No matter your age or stage in life, taking occasional stock of your personal financial life can be helpful for more reasons than just bookkeeping and records management. As our accounts increasingly move to the cloud and to digital management (e-delivery, automatic bill paying, etc.), more households than ever have a hybrid form of account management – straddling paper and electronic resources, which can cause confusion about account status from month to month. This is especially true if a household splits financial responsibilities among its members.
Creating a personal financial inventory helps bring clarity to your individual financial situation and serves as a baseline for assessing your needs now and in the future. Practical reasons include making it easier to manage accounts, budget or share important information with others.
A personal financial inventory is a list of all the open accounts that support you and/or household members. This includes all financial accounts (income, other assets, expenses and other liabilities, including taxes), insurance accounts, utility and other accounts for support services used to maintain your household or small business (i.e., legal support, home maintenance, subscription services, etc.).
The benefits to completing a financial inventory, and keeping it updated, are numerous:
- Helps you see the financial ‘big picture’
- Documents all important information in one place
- Allows you to easily transfer information to a trusted family member, or fiduciary
- Helps you to streamline account bill paying and maintenance (and can foster delegation of account management)
- Provides quick assessment of account management (i.e., What accounts are on automated bill pay? What does cash flow look like mid-month?)
- Informs the budgeting process (the numbers don’t lie!)
So where do you start, right?
If you’ve never created a list of accounts before, use your current bills as reference and start where you are today. It’s an evolving document, so add to it as you work on your monthly financial tasks to update your inventory as bills and documents come in over the course of a few months, so that everything gets captured. Alternately, you can add information all at once by gathering and reviewing past expenses (paid bills) and monthly financial statements (bank, credit card).
- Open a spreadsheet program (like Excel) and create a simple table with all expense accounts listed down the rows, and identifying information about those accounts in columns across (i.e, vendor, payment source, due date, amount due, payment method, etc).
- Group accounts by type as you add new rows (accounts like gas, electric, water, etc). This makes it easy to view related accounts as you add data, and to see what you may have omitted upon review (i.e, loans, credit cards, taxes, insurance, medical, household, etc.).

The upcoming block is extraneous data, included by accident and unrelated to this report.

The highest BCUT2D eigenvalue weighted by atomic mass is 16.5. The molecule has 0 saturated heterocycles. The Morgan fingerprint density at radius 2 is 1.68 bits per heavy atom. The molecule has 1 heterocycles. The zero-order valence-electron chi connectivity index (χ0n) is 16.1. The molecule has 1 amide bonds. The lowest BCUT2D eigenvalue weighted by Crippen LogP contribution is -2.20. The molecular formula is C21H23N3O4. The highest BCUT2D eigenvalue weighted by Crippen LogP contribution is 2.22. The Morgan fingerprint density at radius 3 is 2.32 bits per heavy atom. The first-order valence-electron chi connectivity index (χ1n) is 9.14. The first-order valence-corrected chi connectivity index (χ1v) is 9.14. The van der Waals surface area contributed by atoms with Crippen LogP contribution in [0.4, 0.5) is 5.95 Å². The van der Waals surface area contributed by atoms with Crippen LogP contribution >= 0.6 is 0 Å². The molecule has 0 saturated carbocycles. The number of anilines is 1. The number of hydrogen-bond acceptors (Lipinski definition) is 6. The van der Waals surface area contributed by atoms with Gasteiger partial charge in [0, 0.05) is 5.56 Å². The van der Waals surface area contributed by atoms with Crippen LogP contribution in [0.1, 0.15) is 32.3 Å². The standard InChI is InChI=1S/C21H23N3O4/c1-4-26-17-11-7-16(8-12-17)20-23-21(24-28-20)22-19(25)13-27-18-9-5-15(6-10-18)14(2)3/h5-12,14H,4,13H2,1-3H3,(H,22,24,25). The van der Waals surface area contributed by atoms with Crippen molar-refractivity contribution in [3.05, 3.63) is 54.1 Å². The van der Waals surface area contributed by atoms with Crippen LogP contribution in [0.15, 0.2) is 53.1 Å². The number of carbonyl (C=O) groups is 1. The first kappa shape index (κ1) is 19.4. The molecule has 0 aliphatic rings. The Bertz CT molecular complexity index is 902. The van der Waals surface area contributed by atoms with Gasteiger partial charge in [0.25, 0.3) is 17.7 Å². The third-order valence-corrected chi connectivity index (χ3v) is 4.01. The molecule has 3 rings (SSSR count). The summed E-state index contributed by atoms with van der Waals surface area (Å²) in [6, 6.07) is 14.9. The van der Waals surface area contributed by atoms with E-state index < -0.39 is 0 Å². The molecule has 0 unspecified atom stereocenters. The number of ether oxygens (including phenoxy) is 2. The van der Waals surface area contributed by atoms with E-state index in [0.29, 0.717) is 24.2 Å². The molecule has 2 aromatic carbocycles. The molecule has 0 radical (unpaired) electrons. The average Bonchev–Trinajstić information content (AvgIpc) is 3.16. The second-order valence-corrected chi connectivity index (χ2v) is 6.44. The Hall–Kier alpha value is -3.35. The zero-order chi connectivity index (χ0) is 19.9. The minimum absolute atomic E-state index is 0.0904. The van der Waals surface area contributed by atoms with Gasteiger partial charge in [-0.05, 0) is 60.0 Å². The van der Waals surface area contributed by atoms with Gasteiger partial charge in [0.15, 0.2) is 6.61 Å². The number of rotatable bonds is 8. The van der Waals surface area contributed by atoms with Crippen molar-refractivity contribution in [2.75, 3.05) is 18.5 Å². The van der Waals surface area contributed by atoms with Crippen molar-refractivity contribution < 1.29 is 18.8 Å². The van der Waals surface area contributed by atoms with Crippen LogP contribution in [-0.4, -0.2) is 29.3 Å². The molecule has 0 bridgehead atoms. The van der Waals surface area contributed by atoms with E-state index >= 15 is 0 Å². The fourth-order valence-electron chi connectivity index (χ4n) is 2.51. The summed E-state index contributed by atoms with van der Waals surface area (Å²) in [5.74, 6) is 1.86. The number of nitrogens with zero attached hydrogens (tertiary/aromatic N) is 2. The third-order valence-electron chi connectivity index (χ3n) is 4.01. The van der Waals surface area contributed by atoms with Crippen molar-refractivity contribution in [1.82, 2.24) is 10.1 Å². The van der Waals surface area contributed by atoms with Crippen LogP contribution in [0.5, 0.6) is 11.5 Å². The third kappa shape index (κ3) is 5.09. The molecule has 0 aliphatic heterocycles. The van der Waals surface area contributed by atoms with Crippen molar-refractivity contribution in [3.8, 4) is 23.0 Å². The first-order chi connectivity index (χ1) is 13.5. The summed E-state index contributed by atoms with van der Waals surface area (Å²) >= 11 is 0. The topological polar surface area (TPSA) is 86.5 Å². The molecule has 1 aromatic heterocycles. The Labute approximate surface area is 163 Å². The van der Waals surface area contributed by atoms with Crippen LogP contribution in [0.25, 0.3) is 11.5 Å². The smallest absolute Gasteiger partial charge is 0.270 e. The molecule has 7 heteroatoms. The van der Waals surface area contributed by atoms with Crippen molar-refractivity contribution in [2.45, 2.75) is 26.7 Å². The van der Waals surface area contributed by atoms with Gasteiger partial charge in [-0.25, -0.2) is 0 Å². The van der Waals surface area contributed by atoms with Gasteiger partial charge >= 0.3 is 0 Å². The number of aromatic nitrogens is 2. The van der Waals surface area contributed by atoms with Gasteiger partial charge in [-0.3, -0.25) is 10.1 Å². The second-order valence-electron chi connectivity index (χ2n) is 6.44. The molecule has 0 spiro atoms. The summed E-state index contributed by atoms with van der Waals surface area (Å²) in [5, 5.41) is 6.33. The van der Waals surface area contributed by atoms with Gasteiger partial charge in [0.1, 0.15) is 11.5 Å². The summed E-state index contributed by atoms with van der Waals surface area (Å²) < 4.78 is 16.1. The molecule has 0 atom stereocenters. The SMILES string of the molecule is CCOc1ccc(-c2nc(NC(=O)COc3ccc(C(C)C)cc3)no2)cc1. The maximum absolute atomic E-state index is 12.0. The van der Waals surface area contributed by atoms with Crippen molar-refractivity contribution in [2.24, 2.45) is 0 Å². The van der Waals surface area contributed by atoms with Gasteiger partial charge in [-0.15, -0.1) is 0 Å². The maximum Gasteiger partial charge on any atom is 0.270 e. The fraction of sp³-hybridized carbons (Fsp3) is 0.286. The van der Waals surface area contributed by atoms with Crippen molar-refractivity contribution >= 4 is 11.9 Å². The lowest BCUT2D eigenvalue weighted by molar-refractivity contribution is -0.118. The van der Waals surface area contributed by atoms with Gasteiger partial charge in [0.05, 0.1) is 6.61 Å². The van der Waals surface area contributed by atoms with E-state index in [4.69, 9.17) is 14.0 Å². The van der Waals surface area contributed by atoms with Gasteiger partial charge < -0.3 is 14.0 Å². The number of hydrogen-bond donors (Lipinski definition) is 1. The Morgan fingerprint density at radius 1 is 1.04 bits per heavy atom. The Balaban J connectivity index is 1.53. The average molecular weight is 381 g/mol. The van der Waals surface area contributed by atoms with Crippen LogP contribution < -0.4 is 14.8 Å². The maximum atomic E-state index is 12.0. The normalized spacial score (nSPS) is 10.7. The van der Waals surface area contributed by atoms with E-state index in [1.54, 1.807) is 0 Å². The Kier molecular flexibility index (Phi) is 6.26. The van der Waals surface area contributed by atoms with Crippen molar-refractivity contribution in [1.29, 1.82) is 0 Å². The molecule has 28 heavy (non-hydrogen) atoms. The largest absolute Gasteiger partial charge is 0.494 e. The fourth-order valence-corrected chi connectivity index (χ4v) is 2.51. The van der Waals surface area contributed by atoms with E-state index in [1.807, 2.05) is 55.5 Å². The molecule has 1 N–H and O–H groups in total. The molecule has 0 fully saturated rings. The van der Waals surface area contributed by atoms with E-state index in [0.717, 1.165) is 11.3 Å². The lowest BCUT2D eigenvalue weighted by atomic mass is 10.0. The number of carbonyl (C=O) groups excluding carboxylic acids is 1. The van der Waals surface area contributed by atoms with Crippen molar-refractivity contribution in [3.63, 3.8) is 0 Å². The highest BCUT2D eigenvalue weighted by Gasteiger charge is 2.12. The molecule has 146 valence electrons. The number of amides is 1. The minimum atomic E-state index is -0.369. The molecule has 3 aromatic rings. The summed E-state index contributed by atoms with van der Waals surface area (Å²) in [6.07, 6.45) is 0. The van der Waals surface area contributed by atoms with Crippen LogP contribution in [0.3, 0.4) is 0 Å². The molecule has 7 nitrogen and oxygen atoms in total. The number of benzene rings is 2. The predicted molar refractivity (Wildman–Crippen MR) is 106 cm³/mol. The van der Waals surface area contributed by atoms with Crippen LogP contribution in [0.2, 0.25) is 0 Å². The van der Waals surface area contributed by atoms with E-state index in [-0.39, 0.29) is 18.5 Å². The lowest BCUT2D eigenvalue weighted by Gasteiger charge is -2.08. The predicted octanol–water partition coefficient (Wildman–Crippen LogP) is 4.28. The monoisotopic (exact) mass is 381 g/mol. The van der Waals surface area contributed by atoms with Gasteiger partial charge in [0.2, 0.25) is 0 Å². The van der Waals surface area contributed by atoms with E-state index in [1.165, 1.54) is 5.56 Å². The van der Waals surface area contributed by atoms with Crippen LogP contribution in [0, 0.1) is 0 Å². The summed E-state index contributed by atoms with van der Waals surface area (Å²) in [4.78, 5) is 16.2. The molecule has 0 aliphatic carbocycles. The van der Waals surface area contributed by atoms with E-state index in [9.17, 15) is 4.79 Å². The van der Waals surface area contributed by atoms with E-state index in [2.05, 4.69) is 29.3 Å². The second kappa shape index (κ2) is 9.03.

- If you are not comfortable using a spreadsheet program you can make this table in a word processing file, although it’s a bit harder to work with in this format.
- The benefits of a spreadsheet include the ability to easily move information around, and features like sum and sort options. For example you can tally payment amounts by column (for budgeting and cash flow) and/or sort information by column details numerically or alphabetically (i.e., column sort on payment date, or by type of auto payment).
- Also, new sheets can be added to the file to capture other information (like income accounts), keeping it all in one file.
- Create a corresponding table for income accounts (down the rows) to capture monthly income by source and related income source information (across the columns). Column details for an income source can include: name of account holder, expected pay date, expected amount, type of deposit (auto? transfer?), or other details specific to your situation.
Quick Start Tip: With pen and paper, grab your most recent bank statement (checking) and credit card statements. Do a quick review of these and note what accounts you have already set up on auto draft or auto payment terms; these will be listed among your account transactions, including the date and amount.
Establishing this baseline inventory will help you review where you are, highlight what changes can help streamline tasks involved, and help you stay focused on where you want to be.
Having control over the financial big picture also helps reduce stress, and that can only be good!